To Prepare a Place

The first chapter of Sirach says that God begins bestowing wisdom in the womb. Few of us think of brand-new babies as budding sages, but for decades now scientists have been refining our understanding of how much babies are learning in utero. Even before viability, babies are soaking up information about the world around them, preparing for the world they will enter at birth.

They learn about the foods they will be eating. The foods their mothers consume change the taste and smell of the amniotic fluid that surrounds them, and those early exposures prepare them to like those foods down the line. A six-month-old baby tasting solids for the first time is more likely to accept a taste that she was exposed to gestationally. Without even realizing it, mothers are equipping their unborn babies to thrive in the food culture they'll be born into.

Babies also learn about the language they'll be learning, and the voices of the people who love them. Experiments have shown that newborn babies can already distinguish the sounds that belong in their own language from the sounds that occur in different languages. A newborn will know -- and show a preference for -- his mother’s voice over the voice of a different woman. Through the weeks of late pregnancy he has been learning about the world he could not yet see.

"It is in dying," says the prayer attributed to St. Francis, "that we are born to eternal life." If you are reading this essay, it has been a while since you burst into an unknown world you had never seen before. But we are all of us preparing for that birth into eternity.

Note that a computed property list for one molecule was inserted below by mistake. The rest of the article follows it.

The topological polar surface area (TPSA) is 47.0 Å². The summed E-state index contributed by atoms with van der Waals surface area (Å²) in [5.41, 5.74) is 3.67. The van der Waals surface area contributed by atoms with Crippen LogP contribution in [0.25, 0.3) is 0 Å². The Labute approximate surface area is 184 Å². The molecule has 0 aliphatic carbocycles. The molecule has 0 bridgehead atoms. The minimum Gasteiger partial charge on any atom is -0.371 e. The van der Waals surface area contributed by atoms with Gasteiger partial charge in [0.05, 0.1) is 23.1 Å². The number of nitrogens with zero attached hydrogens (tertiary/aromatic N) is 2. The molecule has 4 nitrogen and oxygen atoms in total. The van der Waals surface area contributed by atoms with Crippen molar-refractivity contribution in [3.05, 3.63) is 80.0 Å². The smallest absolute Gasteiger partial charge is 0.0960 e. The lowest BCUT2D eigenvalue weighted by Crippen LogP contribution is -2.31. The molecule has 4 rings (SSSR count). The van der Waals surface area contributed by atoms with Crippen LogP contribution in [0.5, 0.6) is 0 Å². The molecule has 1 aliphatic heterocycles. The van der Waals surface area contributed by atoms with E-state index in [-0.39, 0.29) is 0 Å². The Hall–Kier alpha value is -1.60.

In earlier times Christians put more emphasis on the practice of memento mori, an awareness of the inevitability of one's own death, and of the importance of preparation for it. In the same way that mothers teach their gestating babies about the words they'll hear and the foods they'll eat, Our Lord teaches us, his sheep, to know his voice. Week after week at Mass we learn to love the living bread that came down from heaven. "I go to prepare a place for you," he said the night before he died. Even now he is preparing us to reach that place.

The practice of hospitality -- extending welcome to others -- is one means by which we can grow in holiness in preparation for heaven. Here in Respect Life month it is especially appropriate to extend a warm welcome to babies born and unborn. In a culture that often views babies as noisy, messy, and inconvenient, we can welcome Our Lord by welcoming little ones. We are all called to prepare a place in this life for the babies soon to be born into it -- whether we do so by offering welcome and encouragement or by providing concrete supports like diapers and health care. In doing so, we also prepare our own souls for their birth into eternity.